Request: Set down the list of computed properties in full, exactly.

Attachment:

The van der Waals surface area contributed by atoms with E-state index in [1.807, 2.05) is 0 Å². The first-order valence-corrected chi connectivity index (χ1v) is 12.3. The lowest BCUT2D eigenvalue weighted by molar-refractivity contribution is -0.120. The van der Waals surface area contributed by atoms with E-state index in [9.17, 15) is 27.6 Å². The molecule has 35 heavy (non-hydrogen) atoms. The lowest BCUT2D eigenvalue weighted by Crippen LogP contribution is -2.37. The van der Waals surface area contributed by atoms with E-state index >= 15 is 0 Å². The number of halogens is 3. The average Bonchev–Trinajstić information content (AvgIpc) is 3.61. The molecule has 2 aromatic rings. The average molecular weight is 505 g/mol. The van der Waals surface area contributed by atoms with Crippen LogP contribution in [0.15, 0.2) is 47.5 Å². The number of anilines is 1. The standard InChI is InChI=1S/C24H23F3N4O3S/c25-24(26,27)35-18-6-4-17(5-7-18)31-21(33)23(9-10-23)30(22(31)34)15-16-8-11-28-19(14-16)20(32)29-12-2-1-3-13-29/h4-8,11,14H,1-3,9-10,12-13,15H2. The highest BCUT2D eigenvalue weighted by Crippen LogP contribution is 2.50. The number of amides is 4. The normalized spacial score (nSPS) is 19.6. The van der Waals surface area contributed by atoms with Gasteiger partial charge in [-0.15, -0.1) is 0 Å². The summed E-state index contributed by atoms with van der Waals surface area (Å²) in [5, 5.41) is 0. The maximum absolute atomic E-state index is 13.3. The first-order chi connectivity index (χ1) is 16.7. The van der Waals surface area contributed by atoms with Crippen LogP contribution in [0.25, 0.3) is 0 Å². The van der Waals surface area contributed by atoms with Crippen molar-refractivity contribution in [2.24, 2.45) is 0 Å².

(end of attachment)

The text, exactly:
The van der Waals surface area contributed by atoms with E-state index in [1.807, 2.05) is 0 Å². The first-order valence-corrected chi connectivity index (χ1v) is 12.3. The lowest BCUT2D eigenvalue weighted by molar-refractivity contribution is -0.120. The van der Waals surface area contributed by atoms with E-state index in [9.17, 15) is 27.6 Å². The molecule has 35 heavy (non-hydrogen) atoms. The lowest BCUT2D eigenvalue weighted by Crippen LogP contribution is -2.37. The van der Waals surface area contributed by atoms with E-state index >= 15 is 0 Å². The number of halogens is 3. The average Bonchev–Trinajstić information content (AvgIpc) is 3.61. The molecule has 2 aromatic rings. The average molecular weight is 505 g/mol. The van der Waals surface area contributed by atoms with Crippen LogP contribution in [0.15, 0.2) is 47.5 Å². The number of anilines is 1. The standard InChI is InChI=1S/C24H23F3N4O3S/c25-24(26,27)35-18-6-4-17(5-7-18)31-21(33)23(9-10-23)30(22(31)34)15-16-8-11-28-19(14-16)20(32)29-12-2-1-3-13-29/h4-8,11,14H,1-3,9-10,12-13,15H2. The highest BCUT2D eigenvalue weighted by Crippen LogP contribution is 2.50. The number of amides is 4. The normalized spacial score (nSPS) is 19.6. The van der Waals surface area contributed by atoms with Gasteiger partial charge in [-0.15, -0.1) is 0 Å². The summed E-state index contributed by atoms with van der Waals surface area (Å²) in [5, 5.41) is 0. The maximum absolute atomic E-state index is 13.3. The first-order chi connectivity index (χ1) is 16.7. The van der Waals surface area contributed by atoms with Crippen LogP contribution in [0.25, 0.3) is 0 Å². The van der Waals surface area contributed by atoms with Crippen molar-refractivity contribution in [2.24, 2.45) is 0 Å².